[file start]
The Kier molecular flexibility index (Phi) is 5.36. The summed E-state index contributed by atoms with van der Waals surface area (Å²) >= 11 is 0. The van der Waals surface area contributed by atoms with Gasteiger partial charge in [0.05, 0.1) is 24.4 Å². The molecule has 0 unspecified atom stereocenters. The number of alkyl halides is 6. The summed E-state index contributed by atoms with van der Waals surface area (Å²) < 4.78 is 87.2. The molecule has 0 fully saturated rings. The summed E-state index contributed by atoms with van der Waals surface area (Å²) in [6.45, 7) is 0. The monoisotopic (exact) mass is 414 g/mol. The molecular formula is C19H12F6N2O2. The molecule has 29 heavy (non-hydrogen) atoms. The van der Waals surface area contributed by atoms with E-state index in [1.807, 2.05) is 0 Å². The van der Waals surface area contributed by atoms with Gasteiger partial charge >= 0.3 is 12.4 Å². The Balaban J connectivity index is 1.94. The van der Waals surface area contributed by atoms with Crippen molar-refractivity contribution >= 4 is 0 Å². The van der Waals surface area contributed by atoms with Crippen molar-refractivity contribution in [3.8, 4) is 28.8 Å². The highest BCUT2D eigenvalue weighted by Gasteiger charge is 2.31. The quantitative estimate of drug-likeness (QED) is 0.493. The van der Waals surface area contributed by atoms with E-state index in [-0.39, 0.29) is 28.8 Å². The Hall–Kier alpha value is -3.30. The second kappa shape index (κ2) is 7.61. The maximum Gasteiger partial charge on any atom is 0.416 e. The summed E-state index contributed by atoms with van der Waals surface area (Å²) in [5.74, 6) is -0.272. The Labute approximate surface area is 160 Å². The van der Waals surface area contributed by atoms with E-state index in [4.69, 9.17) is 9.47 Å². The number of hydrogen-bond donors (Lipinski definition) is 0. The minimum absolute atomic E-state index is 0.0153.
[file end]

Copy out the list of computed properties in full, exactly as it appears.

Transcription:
The Kier molecular flexibility index (Phi) is 5.36. The summed E-state index contributed by atoms with van der Waals surface area (Å²) >= 11 is 0. The van der Waals surface area contributed by atoms with Gasteiger partial charge in [0.05, 0.1) is 24.4 Å². The molecule has 0 unspecified atom stereocenters. The number of alkyl halides is 6. The summed E-state index contributed by atoms with van der Waals surface area (Å²) < 4.78 is 87.2. The molecule has 0 fully saturated rings. The summed E-state index contributed by atoms with van der Waals surface area (Å²) in [6.45, 7) is 0. The monoisotopic (exact) mass is 414 g/mol. The molecular formula is C19H12F6N2O2. The molecule has 29 heavy (non-hydrogen) atoms. The van der Waals surface area contributed by atoms with E-state index in [1.807, 2.05) is 0 Å². The van der Waals surface area contributed by atoms with Gasteiger partial charge >= 0.3 is 12.4 Å². The Balaban J connectivity index is 1.94. The van der Waals surface area contributed by atoms with Crippen molar-refractivity contribution >= 4 is 0 Å². The van der Waals surface area contributed by atoms with Crippen molar-refractivity contribution in [3.8, 4) is 28.8 Å². The highest BCUT2D eigenvalue weighted by Gasteiger charge is 2.31. The quantitative estimate of drug-likeness (QED) is 0.493. The van der Waals surface area contributed by atoms with E-state index in [-0.39, 0.29) is 28.8 Å². The Hall–Kier alpha value is -3.30. The second kappa shape index (κ2) is 7.61. The maximum Gasteiger partial charge on any atom is 0.416 e. The summed E-state index contributed by atoms with van der Waals surface area (Å²) in [5.74, 6) is -0.272. The Labute approximate surface area is 160 Å². The van der Waals surface area contributed by atoms with E-state index in [4.69, 9.17) is 9.47 Å². The number of hydrogen-bond donors (Lipinski definition) is 0. The minimum absolute atomic E-state index is 0.0153.